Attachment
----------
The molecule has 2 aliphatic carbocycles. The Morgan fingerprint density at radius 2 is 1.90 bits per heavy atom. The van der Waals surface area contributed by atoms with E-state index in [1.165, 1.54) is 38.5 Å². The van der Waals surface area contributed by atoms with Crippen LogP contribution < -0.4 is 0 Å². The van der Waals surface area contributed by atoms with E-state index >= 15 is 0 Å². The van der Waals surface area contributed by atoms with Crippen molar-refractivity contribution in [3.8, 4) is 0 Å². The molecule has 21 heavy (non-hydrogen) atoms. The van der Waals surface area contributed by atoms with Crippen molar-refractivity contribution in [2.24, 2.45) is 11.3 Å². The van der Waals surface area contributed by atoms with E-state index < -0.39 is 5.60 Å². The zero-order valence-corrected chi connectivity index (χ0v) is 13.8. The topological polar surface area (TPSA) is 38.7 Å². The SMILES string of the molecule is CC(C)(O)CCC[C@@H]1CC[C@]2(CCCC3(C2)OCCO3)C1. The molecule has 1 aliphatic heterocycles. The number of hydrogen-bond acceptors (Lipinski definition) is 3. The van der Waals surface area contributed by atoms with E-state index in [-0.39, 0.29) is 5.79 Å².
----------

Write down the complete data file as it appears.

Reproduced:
The molecule has 2 aliphatic carbocycles. The Morgan fingerprint density at radius 2 is 1.90 bits per heavy atom. The van der Waals surface area contributed by atoms with E-state index in [1.165, 1.54) is 38.5 Å². The van der Waals surface area contributed by atoms with Crippen LogP contribution < -0.4 is 0 Å². The van der Waals surface area contributed by atoms with E-state index >= 15 is 0 Å². The van der Waals surface area contributed by atoms with Crippen molar-refractivity contribution in [3.8, 4) is 0 Å². The molecule has 21 heavy (non-hydrogen) atoms. The van der Waals surface area contributed by atoms with Crippen molar-refractivity contribution in [2.24, 2.45) is 11.3 Å². The van der Waals surface area contributed by atoms with E-state index < -0.39 is 5.60 Å². The zero-order valence-corrected chi connectivity index (χ0v) is 13.8. The topological polar surface area (TPSA) is 38.7 Å². The SMILES string of the molecule is CC(C)(O)CCC[C@@H]1CC[C@]2(CCCC3(C2)OCCO3)C1. The molecule has 1 aliphatic heterocycles. The number of hydrogen-bond acceptors (Lipinski definition) is 3. The van der Waals surface area contributed by atoms with E-state index in [-0.39, 0.29) is 5.79 Å².